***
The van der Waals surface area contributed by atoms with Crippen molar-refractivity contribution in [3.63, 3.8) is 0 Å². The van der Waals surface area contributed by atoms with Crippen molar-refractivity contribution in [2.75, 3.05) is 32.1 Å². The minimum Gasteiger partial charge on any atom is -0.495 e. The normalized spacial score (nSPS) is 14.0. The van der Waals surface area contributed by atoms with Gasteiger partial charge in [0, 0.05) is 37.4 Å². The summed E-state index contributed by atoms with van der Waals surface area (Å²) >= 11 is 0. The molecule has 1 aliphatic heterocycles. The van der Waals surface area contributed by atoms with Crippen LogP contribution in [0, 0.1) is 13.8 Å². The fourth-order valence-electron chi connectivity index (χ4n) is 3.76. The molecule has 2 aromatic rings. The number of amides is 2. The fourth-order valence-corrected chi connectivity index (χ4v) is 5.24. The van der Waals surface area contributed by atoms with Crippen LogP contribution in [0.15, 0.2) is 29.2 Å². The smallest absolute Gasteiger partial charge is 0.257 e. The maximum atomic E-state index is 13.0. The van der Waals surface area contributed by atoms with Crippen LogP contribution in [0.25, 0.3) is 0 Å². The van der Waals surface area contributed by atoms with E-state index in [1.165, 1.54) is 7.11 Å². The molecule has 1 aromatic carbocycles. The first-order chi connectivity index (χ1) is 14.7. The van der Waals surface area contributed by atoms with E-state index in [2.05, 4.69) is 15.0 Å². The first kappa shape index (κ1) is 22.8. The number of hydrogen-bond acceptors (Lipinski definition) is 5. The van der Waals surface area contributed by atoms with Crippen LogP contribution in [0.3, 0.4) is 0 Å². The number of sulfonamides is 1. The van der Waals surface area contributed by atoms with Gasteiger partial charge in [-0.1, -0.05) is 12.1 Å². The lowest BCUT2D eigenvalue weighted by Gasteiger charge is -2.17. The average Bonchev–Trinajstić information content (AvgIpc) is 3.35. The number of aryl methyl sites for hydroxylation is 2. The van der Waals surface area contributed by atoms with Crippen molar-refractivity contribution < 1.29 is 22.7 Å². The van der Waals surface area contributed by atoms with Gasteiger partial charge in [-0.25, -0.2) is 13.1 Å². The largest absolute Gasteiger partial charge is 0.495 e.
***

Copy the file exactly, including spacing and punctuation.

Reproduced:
The van der Waals surface area contributed by atoms with Crippen molar-refractivity contribution in [3.63, 3.8) is 0 Å². The van der Waals surface area contributed by atoms with Crippen molar-refractivity contribution in [2.75, 3.05) is 32.1 Å². The minimum Gasteiger partial charge on any atom is -0.495 e. The normalized spacial score (nSPS) is 14.0. The van der Waals surface area contributed by atoms with Gasteiger partial charge in [0, 0.05) is 37.4 Å². The summed E-state index contributed by atoms with van der Waals surface area (Å²) >= 11 is 0. The molecule has 1 aliphatic heterocycles. The van der Waals surface area contributed by atoms with Crippen LogP contribution in [0, 0.1) is 13.8 Å². The fourth-order valence-electron chi connectivity index (χ4n) is 3.76. The molecule has 2 aromatic rings. The number of amides is 2. The fourth-order valence-corrected chi connectivity index (χ4v) is 5.24. The van der Waals surface area contributed by atoms with Crippen LogP contribution in [0.15, 0.2) is 29.2 Å². The smallest absolute Gasteiger partial charge is 0.257 e. The maximum atomic E-state index is 13.0. The van der Waals surface area contributed by atoms with Crippen LogP contribution in [0.25, 0.3) is 0 Å². The van der Waals surface area contributed by atoms with E-state index in [1.165, 1.54) is 7.11 Å². The molecule has 1 aromatic carbocycles. The first-order chi connectivity index (χ1) is 14.7. The van der Waals surface area contributed by atoms with E-state index in [2.05, 4.69) is 15.0 Å². The first kappa shape index (κ1) is 22.8. The number of hydrogen-bond acceptors (Lipinski definition) is 5. The van der Waals surface area contributed by atoms with Crippen LogP contribution in [0.3, 0.4) is 0 Å². The number of sulfonamides is 1. The van der Waals surface area contributed by atoms with Gasteiger partial charge in [-0.1, -0.05) is 12.1 Å². The lowest BCUT2D eigenvalue weighted by Gasteiger charge is -2.17. The average Bonchev–Trinajstić information content (AvgIpc) is 3.35. The number of aryl methyl sites for hydroxylation is 2. The van der Waals surface area contributed by atoms with Crippen molar-refractivity contribution < 1.29 is 22.7 Å². The van der Waals surface area contributed by atoms with Gasteiger partial charge in [-0.25, -0.2) is 13.1 Å². The largest absolute Gasteiger partial charge is 0.495 e.